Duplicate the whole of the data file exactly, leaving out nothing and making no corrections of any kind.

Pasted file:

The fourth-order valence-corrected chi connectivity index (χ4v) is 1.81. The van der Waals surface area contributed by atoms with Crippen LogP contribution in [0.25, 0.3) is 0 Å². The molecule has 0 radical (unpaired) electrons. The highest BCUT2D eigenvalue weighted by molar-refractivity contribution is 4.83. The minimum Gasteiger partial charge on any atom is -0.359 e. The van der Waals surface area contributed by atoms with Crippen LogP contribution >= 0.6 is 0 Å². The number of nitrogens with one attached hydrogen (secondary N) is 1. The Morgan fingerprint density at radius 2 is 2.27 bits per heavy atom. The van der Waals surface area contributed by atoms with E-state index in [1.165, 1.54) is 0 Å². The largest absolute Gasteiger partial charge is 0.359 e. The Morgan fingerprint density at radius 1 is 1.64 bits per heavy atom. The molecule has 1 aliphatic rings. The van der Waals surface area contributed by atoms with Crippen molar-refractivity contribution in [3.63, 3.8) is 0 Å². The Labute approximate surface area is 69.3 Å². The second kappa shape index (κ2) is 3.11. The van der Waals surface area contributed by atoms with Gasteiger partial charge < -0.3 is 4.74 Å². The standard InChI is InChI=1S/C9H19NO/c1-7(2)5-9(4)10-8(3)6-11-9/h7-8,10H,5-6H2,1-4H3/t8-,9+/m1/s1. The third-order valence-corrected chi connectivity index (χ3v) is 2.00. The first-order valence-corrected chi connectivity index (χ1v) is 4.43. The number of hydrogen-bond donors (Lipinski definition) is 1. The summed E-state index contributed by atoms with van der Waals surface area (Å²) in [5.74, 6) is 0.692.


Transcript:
The fourth-order valence-corrected chi connectivity index (χ4v) is 1.81. The van der Waals surface area contributed by atoms with Crippen LogP contribution in [0.25, 0.3) is 0 Å². The molecule has 0 radical (unpaired) electrons. The highest BCUT2D eigenvalue weighted by molar-refractivity contribution is 4.83. The minimum Gasteiger partial charge on any atom is -0.359 e. The van der Waals surface area contributed by atoms with Crippen LogP contribution >= 0.6 is 0 Å². The number of nitrogens with one attached hydrogen (secondary N) is 1. The Morgan fingerprint density at radius 2 is 2.27 bits per heavy atom. The van der Waals surface area contributed by atoms with E-state index in [1.165, 1.54) is 0 Å². The largest absolute Gasteiger partial charge is 0.359 e. The Morgan fingerprint density at radius 1 is 1.64 bits per heavy atom. The molecule has 1 aliphatic rings. The van der Waals surface area contributed by atoms with Crippen molar-refractivity contribution in [3.63, 3.8) is 0 Å². The Labute approximate surface area is 69.3 Å². The second kappa shape index (κ2) is 3.11. The van der Waals surface area contributed by atoms with Gasteiger partial charge < -0.3 is 4.74 Å². The standard InChI is InChI=1S/C9H19NO/c1-7(2)5-9(4)10-8(3)6-11-9/h7-8,10H,5-6H2,1-4H3/t8-,9+/m1/s1. The third-order valence-corrected chi connectivity index (χ3v) is 2.00. The first-order valence-corrected chi connectivity index (χ1v) is 4.43. The number of hydrogen-bond donors (Lipinski definition) is 1. The summed E-state index contributed by atoms with van der Waals surface area (Å²) in [5.74, 6) is 0.692.